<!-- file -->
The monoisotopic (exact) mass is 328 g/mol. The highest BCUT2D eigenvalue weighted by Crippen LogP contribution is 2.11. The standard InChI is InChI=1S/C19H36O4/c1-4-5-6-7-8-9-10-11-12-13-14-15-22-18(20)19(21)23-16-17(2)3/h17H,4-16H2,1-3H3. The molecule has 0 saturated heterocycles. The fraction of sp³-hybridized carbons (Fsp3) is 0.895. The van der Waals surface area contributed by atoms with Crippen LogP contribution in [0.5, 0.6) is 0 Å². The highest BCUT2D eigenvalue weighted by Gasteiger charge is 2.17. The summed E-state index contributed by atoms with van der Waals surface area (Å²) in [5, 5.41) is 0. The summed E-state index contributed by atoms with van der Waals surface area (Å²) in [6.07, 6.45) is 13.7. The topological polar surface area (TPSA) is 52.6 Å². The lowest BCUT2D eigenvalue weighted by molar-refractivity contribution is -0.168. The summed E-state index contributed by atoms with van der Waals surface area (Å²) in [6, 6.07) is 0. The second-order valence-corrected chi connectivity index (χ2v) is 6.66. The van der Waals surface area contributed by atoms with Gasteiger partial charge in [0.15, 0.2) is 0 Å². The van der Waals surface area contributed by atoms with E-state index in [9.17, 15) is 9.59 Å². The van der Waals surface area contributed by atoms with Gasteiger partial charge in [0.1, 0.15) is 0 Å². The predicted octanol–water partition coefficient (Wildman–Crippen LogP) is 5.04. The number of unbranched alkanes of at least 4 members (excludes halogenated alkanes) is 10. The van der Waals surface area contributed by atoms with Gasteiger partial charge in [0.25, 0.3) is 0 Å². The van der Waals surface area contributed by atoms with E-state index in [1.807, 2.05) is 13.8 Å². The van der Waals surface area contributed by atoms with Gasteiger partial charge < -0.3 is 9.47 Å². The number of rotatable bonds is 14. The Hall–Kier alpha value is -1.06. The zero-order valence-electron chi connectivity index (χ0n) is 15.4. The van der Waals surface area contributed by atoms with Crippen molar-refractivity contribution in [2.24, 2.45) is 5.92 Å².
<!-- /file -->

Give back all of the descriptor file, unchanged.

The monoisotopic (exact) mass is 328 g/mol. The highest BCUT2D eigenvalue weighted by Crippen LogP contribution is 2.11. The standard InChI is InChI=1S/C19H36O4/c1-4-5-6-7-8-9-10-11-12-13-14-15-22-18(20)19(21)23-16-17(2)3/h17H,4-16H2,1-3H3. The molecule has 0 saturated heterocycles. The fraction of sp³-hybridized carbons (Fsp3) is 0.895. The van der Waals surface area contributed by atoms with Crippen LogP contribution in [0.5, 0.6) is 0 Å². The highest BCUT2D eigenvalue weighted by Gasteiger charge is 2.17. The summed E-state index contributed by atoms with van der Waals surface area (Å²) in [5, 5.41) is 0. The summed E-state index contributed by atoms with van der Waals surface area (Å²) in [6.07, 6.45) is 13.7. The topological polar surface area (TPSA) is 52.6 Å². The lowest BCUT2D eigenvalue weighted by molar-refractivity contribution is -0.168. The summed E-state index contributed by atoms with van der Waals surface area (Å²) in [6, 6.07) is 0. The second-order valence-corrected chi connectivity index (χ2v) is 6.66. The van der Waals surface area contributed by atoms with Gasteiger partial charge in [0.15, 0.2) is 0 Å². The van der Waals surface area contributed by atoms with E-state index in [9.17, 15) is 9.59 Å². The van der Waals surface area contributed by atoms with Gasteiger partial charge in [0.1, 0.15) is 0 Å². The predicted octanol–water partition coefficient (Wildman–Crippen LogP) is 5.04. The number of unbranched alkanes of at least 4 members (excludes halogenated alkanes) is 10. The van der Waals surface area contributed by atoms with Gasteiger partial charge in [0.25, 0.3) is 0 Å². The van der Waals surface area contributed by atoms with E-state index in [1.807, 2.05) is 13.8 Å². The van der Waals surface area contributed by atoms with Gasteiger partial charge < -0.3 is 9.47 Å². The number of rotatable bonds is 14. The Hall–Kier alpha value is -1.06. The zero-order valence-electron chi connectivity index (χ0n) is 15.4. The van der Waals surface area contributed by atoms with Crippen molar-refractivity contribution in [2.24, 2.45) is 5.92 Å².